I was going to hold back most of the pastels to build up my breeding stock and when it came time for the March show in 2013, there was a pastel male which was darker than the others and one of the normal males, so I decided I would take those to the show to sell. When we were packing for the show we had another two pastels which we were taking up for a friend, and when I saw them and compared them to mine I thought to myself, “wow, those pastels are ugly – just look at my pastels!” Unfortunately I could not attend the show myself but two of my friends went up for me. I started getting calls from people that were at the show asking what Ball Pythons are those and why are you selling them at a normal price, as those are definitely not a normal and a pastel. I didn’t think much of it and took it as a compliment as they were such pretty babies.
After that show I had numerous people contact me to tell me that I could have something special there and I mustn’t sell anymore. From then on I started looking into these babies more carefully and looking at other animals and I started seeing how different they were. Over time as they grew and shed out they just got prettier with age, the pastel colouring got better and their blushing increased. Confident that I had the same adult pair that made these babies I was looking forward to the next season to do the same pairing. The next season came and I repeated the pairing, got another 8 eggs but this time when they hatched I got only two pastels and 6 normal, and to top it off they were all normal-normal and normal-pastels, no special gene showing through at all! So now I started thinking this could possibly be a once off thing. The next season came we did the same pairing and we got the same result: all just normal-normals and normal-pastels.
At this stage the female Pastel Bingo that we bred out in 2012 was growing fast and was over a kilogram in weight, so we thought we would give her a go at breeding. We paired her special brother with her but saw no locks, so we quickly put her with her pastel father and we saw a lock. On the 1st of January 2015 we got 5 eggs from our Pastel Bingo, 4 of which were fertile. The exciting thing is that her special traits have proven genetic, as we got one normal, one normal looking pastel, one Pastel Bingo and one Super Pastel Bingo with the clear characteristics of the special gene showing through. At the moment we believe it is a dominant morph but with more breeding we will find out if it could possibly be a co-dominant morph (have a super form). We have decided to name this new Ball Python morph the Bingo Ball Python.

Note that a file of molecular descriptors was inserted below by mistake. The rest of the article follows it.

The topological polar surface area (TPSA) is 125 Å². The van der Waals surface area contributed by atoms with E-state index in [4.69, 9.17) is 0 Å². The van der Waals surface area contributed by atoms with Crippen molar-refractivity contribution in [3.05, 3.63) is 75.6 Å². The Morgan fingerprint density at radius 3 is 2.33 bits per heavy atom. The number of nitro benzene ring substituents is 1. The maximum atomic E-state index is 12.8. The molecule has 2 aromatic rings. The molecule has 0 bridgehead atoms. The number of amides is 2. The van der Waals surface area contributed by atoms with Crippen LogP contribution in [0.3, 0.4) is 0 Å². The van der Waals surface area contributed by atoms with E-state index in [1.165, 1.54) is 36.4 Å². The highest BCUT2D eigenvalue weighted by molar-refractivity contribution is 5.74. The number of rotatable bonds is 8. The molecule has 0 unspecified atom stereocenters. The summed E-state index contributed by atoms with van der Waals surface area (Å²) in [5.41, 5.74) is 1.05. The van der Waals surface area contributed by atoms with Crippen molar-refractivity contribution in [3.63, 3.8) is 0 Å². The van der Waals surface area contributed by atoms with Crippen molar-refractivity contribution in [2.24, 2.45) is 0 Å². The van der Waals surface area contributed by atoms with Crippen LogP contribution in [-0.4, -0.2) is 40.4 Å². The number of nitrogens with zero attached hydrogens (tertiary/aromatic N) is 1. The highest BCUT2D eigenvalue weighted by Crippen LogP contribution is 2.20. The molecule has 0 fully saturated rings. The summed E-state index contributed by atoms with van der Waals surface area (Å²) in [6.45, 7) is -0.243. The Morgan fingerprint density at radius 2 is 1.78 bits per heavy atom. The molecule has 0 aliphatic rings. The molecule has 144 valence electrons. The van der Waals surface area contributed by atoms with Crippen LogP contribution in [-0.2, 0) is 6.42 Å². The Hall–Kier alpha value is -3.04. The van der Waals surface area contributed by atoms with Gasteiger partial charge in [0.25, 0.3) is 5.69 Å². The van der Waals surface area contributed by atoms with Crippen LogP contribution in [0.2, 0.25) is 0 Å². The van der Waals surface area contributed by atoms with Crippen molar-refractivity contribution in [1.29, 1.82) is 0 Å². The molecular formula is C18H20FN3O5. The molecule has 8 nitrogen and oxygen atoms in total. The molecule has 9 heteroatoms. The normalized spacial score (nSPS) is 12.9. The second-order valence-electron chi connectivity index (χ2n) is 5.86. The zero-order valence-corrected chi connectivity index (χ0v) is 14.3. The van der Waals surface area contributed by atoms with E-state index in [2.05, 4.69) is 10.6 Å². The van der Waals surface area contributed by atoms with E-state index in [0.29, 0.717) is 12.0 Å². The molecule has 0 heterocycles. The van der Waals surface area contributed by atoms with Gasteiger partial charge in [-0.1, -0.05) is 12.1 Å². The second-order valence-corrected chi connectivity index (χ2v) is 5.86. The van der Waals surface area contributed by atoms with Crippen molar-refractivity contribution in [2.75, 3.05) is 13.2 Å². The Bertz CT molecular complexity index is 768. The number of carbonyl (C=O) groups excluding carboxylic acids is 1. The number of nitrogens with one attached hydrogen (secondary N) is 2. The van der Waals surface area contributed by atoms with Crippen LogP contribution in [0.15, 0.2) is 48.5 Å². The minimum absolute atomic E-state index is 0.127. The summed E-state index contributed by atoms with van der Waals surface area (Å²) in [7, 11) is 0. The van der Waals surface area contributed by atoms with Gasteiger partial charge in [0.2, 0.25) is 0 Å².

As you will see, behind the head there is a Y-shaped marking, they also have a significant tail stripe and neck stripe and the patterning is very irregular through their body. In the Pastel Bingo, the blushing is clear on the head and throughout the rest of the body. The yellow colouring that we see in pastels is also intensified, making it a much more striking animal. I hope these pictures in this article do them justice, we didn’t get have the time to take some professional pictures which we will do soon and publish them, but I am sure these pictures can give you an idea of just how special this morph is. All round what this new morph has proved is that if it can make a simple co-dominant morph look this amazing, then what can it do to other morphs? Time will tell and we can’t wait to see!
Here is the link to the Bingo Pall Python which has been listed on worldofballpythons.com – BINGO BALL PYTHON